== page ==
23 Replies
      Latest reply: Oct 26, 2017 6:37 AM by 10686142 RSS
      ailnitskiy Level 1 Level 1 (0 points)

        Paragraph 4.2.6 says: Apps created from a commercialized template or app generation service will be rejected.

        Can anybody explain, is this paragraph relates to White Label solutions?

        • Re: Paragraph 4.2.6 in the App Store Review Guidelines for iOS 11.
          KMT Level 8 Level 8 (9,645 points)

          Seems to fall squarely in 4.2.6's sights. No question.

            • Re: Paragraph 4.2.6 in the App Store Review Guidelines for iOS 11.
              Mobifitness Level 1 Level 1 (0 points)

              There are lots of companies that produce mobile apps for small local businesses using one project and many targets in it.

              Such mobile apps look similar to one another but they differ in functionality, colors, images, content, navigation. They are neither spam nor sloppy clones. They are used by real customers.

              So it is not clear where there is the boundary of item 4.2.6.

              Is white label business model beyond the law?

              Is it sufficient to change the start screen to make the apps not look alike?

              Google asks such developers to provide them with an official signed letter allowing the developer to publish the app on behalf of the client.

              Why doesn't Apple use this practice?

                • Re: Paragraph 4.2.6 in the App Store Review Guidelines for iOS 11.
                  NotMyName Level 4 Level 4 (765 points)

                  Apple and Google have different market objectives, which result in different business decisions.

                  YOu might as well ask how come Apple doesn't license out its iPhone OS to other manufacturers.

                    • Re: Paragraph 4.2.6 in the App Store Review Guidelines for iOS 11.
                      Mobifitness Level 1 Level 1 (0 points)

                      OK, I shouldn't compare Apple and Google strategies.

                      Let's shrink my question to the scope of the requirements to white label solutions. What should white label solutions do to meet the requirements of 4.2.6?

                      It is obvious that Apple is not interested in cancelling access of millions of users to really useful apps and services.

                      Different design of start screen? OK.

                      Different navigation look? Maybe.

                      We want to meet the requirements but do not know what actions would be sufficient from the Apple's point of view.

                        • Re: Paragraph 4.2.6 in the App Store Review Guidelines for iOS 11.
                          KMT Level 8 Level 8 (9,645 points)

                               >What should white label solutions do to meet the requirements of 4.2.6?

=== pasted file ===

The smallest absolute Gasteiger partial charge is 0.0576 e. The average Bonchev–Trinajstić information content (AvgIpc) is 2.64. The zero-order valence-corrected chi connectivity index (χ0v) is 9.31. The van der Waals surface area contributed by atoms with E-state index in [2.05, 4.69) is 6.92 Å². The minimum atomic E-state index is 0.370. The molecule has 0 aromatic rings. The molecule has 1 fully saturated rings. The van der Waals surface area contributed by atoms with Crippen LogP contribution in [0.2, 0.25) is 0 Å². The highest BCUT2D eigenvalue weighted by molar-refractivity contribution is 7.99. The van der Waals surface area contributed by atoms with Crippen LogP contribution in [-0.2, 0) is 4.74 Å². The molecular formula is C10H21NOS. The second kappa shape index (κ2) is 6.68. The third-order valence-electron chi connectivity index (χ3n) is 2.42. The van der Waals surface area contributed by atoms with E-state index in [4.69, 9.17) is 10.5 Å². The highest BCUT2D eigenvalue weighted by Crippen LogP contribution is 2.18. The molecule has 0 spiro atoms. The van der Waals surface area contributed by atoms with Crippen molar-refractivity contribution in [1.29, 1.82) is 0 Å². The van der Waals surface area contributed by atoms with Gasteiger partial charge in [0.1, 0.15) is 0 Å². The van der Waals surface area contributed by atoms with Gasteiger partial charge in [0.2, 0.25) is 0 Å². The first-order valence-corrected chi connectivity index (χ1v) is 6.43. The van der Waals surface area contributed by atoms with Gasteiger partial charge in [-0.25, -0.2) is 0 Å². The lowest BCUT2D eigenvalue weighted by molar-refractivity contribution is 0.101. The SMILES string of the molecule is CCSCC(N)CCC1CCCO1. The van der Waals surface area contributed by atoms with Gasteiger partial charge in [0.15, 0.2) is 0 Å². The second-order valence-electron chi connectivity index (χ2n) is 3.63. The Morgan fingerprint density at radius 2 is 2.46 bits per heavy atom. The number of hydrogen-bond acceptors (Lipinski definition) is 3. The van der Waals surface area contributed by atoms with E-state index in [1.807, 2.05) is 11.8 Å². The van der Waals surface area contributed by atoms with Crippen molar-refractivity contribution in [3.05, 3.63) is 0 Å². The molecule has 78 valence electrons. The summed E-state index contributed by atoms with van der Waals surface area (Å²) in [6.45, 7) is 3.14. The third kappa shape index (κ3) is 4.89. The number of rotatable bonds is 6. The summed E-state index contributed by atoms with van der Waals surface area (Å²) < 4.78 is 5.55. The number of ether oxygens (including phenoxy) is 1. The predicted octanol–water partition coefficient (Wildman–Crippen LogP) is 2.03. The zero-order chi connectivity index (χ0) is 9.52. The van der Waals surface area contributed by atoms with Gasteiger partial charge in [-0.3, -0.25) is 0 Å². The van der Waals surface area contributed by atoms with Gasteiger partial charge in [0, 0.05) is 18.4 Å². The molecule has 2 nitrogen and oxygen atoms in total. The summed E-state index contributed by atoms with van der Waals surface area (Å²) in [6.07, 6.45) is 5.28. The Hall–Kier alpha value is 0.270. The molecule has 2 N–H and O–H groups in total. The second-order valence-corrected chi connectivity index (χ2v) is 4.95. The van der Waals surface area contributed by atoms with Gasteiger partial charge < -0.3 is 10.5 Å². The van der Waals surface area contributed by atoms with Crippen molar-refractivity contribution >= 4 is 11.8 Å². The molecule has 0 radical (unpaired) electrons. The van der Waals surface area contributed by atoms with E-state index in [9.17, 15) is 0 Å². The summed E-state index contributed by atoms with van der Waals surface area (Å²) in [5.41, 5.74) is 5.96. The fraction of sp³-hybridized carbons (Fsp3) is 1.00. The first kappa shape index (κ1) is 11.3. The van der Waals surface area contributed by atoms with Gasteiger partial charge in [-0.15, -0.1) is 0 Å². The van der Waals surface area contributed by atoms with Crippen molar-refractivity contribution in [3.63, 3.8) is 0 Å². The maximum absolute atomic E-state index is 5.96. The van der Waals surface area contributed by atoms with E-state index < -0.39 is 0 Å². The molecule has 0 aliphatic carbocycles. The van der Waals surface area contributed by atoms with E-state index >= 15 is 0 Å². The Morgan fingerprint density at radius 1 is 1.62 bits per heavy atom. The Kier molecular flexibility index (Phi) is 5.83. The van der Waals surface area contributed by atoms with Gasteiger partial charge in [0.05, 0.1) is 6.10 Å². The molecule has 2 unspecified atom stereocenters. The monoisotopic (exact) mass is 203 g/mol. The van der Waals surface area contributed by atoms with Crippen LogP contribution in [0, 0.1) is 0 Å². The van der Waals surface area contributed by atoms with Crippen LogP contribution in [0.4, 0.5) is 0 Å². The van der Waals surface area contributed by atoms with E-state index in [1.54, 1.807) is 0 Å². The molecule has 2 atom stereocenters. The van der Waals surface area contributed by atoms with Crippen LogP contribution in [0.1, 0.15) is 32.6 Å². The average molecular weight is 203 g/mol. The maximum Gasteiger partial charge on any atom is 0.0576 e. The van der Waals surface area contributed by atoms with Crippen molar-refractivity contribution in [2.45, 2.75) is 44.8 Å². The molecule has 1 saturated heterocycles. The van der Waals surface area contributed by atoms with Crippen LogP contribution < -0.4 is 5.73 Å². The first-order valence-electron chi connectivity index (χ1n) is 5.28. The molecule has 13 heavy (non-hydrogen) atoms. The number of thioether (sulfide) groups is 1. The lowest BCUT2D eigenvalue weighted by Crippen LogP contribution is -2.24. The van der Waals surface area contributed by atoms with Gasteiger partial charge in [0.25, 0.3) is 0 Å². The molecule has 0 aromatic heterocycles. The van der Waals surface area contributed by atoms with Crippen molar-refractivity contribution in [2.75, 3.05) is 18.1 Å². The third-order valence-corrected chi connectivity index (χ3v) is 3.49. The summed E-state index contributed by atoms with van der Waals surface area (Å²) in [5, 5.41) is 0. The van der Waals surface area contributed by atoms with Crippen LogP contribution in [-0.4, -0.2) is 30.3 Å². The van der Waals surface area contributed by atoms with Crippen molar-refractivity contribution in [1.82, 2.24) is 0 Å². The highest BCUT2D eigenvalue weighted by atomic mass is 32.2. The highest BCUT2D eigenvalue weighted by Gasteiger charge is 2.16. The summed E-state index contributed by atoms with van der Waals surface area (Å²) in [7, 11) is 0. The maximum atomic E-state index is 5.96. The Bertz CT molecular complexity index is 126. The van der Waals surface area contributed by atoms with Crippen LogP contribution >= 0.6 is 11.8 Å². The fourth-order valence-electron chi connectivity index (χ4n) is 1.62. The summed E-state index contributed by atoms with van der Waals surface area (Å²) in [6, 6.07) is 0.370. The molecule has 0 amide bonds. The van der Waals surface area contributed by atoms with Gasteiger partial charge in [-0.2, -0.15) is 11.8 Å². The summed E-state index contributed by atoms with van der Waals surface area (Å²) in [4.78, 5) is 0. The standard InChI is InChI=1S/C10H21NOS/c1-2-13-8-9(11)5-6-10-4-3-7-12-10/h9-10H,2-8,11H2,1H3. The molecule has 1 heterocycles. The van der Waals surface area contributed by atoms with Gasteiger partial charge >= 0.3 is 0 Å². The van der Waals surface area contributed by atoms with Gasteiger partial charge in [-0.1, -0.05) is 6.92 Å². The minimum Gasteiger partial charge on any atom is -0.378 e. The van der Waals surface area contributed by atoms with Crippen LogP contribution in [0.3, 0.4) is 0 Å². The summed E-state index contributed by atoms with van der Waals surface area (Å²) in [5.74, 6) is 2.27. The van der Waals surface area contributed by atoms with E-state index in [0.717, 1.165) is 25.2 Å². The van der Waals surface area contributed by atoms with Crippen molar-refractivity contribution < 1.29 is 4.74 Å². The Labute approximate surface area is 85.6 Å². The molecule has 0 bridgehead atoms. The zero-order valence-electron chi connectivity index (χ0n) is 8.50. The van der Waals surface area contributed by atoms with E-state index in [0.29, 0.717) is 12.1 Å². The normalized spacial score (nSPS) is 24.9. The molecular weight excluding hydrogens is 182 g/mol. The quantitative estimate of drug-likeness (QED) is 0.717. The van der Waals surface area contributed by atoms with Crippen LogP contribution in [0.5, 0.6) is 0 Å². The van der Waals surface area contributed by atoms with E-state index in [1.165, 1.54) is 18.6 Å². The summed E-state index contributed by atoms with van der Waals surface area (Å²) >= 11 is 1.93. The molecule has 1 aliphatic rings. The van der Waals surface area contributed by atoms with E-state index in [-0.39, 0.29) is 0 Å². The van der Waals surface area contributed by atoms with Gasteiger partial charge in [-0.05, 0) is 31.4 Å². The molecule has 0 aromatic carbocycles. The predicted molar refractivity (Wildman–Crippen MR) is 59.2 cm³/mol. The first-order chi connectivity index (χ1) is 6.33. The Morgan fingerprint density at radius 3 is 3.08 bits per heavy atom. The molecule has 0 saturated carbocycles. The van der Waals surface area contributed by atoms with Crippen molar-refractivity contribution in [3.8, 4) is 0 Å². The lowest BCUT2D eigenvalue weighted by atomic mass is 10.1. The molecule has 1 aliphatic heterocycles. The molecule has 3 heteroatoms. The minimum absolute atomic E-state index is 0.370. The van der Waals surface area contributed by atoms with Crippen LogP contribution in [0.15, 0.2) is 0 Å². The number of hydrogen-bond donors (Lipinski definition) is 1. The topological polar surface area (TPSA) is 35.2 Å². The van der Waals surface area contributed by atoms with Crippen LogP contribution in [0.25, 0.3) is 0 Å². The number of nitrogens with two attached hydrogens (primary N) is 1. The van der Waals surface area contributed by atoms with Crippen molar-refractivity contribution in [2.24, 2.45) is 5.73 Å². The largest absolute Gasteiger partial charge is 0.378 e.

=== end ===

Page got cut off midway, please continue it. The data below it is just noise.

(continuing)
Is this the same question? Because you seem to be ignoring your original comment. If a dev doesn't wish to risk the defined outcome, don't go down the defined path - "Apps created from a commercialized template or app generation service will be rejected"

                           

                          ...which I believe leads to a reasonable conclusion that Apple expects the solution to be based on it's IDE, resulting in a native app for the given platform - that is the action sufficient, at least in terms of 4.2.6.

                           

                          And in case it also needs clarification, Apple's IDE is an approved/compatible version of Xcode on a supported macOS. See the 'Resources' link above...maybe start with the HIGs.

                           

                          I won't bother listing/defending all of the commerialized templates (I'm sure some of their authors are here now trying to shore up their business model), app generation services, tools etc. that should have been avoided in the first place.

                           

                          If someone told you back then that you could leverage am easy street shortcut and not need to learn native tools, etc. think about where you'd be now if you had not listened to their self-serving marketing pitch, and made a committment then to Xcode etc., especially if it involved paying for their product and them telling you whatever you needed to hear to convince you to let go of your cash. Hope you kept the receipt.

                            • Re: Paragraph 4.2.6 in the App Store Review Guidelines for iOS 11.
                              Mobifitness Level 1 Level 1 (0 points)

                              > ..which I believe leads to a reasonable conclusion that Apple expects the solution to be based on it's IDE, resulting in a native app for the given platform - that is the action sufficient, at least in terms of 4.2.6.